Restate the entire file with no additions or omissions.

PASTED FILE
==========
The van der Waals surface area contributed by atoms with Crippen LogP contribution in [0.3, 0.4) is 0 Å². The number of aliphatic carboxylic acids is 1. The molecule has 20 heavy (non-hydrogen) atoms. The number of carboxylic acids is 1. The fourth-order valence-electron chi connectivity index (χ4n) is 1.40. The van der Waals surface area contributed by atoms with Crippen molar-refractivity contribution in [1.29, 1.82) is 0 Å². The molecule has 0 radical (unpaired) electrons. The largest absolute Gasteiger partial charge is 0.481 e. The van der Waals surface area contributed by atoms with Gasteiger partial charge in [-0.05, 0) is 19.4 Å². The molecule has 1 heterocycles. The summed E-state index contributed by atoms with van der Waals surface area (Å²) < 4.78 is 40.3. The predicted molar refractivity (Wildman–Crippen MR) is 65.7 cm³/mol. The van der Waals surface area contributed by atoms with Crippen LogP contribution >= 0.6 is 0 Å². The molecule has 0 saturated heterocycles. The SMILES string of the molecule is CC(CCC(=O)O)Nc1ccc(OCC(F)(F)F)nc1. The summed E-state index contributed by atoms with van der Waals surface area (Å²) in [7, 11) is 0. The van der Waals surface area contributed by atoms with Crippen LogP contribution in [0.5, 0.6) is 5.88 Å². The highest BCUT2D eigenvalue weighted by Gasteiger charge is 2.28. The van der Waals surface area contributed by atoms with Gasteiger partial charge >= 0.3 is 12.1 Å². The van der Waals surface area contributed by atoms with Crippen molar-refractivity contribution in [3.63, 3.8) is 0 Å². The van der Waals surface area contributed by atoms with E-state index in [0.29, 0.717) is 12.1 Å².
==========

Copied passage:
The van der Waals surface area contributed by atoms with Crippen LogP contribution in [0.3, 0.4) is 0 Å². The number of aliphatic carboxylic acids is 1. The molecule has 20 heavy (non-hydrogen) atoms. The number of carboxylic acids is 1. The fourth-order valence-electron chi connectivity index (χ4n) is 1.40. The van der Waals surface area contributed by atoms with Crippen molar-refractivity contribution in [1.29, 1.82) is 0 Å². The molecule has 0 radical (unpaired) electrons. The largest absolute Gasteiger partial charge is 0.481 e. The van der Waals surface area contributed by atoms with Gasteiger partial charge in [-0.05, 0) is 19.4 Å². The molecule has 1 heterocycles. The summed E-state index contributed by atoms with van der Waals surface area (Å²) < 4.78 is 40.3. The predicted molar refractivity (Wildman–Crippen MR) is 65.7 cm³/mol. The van der Waals surface area contributed by atoms with Crippen LogP contribution >= 0.6 is 0 Å². The molecule has 0 saturated heterocycles. The SMILES string of the molecule is CC(CCC(=O)O)Nc1ccc(OCC(F)(F)F)nc1. The summed E-state index contributed by atoms with van der Waals surface area (Å²) in [7, 11) is 0. The van der Waals surface area contributed by atoms with Crippen LogP contribution in [0.5, 0.6) is 5.88 Å². The highest BCUT2D eigenvalue weighted by Gasteiger charge is 2.28. The van der Waals surface area contributed by atoms with Gasteiger partial charge >= 0.3 is 12.1 Å². The van der Waals surface area contributed by atoms with Crippen molar-refractivity contribution in [3.63, 3.8) is 0 Å². The van der Waals surface area contributed by atoms with E-state index in [0.29, 0.717) is 12.1 Å².